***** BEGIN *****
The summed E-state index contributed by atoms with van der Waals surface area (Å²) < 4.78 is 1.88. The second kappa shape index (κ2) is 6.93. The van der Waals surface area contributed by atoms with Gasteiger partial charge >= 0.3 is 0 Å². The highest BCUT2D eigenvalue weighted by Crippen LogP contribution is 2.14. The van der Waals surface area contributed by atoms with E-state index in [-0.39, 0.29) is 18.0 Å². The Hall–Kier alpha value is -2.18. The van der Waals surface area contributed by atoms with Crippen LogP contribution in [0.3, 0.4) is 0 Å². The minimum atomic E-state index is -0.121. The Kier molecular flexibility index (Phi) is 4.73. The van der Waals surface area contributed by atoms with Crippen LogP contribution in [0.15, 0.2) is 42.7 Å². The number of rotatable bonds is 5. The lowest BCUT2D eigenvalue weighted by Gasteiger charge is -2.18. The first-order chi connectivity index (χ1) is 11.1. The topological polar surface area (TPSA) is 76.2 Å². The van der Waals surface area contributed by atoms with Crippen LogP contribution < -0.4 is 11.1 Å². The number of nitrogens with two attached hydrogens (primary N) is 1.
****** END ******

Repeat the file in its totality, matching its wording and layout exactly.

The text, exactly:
The summed E-state index contributed by atoms with van der Waals surface area (Å²) < 4.78 is 1.88. The second kappa shape index (κ2) is 6.93. The van der Waals surface area contributed by atoms with Gasteiger partial charge >= 0.3 is 0 Å². The highest BCUT2D eigenvalue weighted by Crippen LogP contribution is 2.14. The van der Waals surface area contributed by atoms with E-state index in [-0.39, 0.29) is 18.0 Å². The Hall–Kier alpha value is -2.18. The van der Waals surface area contributed by atoms with Crippen LogP contribution in [0.3, 0.4) is 0 Å². The minimum atomic E-state index is -0.121. The Kier molecular flexibility index (Phi) is 4.73. The van der Waals surface area contributed by atoms with Crippen LogP contribution in [0.15, 0.2) is 42.7 Å². The number of rotatable bonds is 5. The lowest BCUT2D eigenvalue weighted by Gasteiger charge is -2.18. The first-order chi connectivity index (χ1) is 11.1. The topological polar surface area (TPSA) is 76.2 Å². The van der Waals surface area contributed by atoms with Crippen LogP contribution < -0.4 is 11.1 Å². The number of nitrogens with two attached hydrogens (primary N) is 1.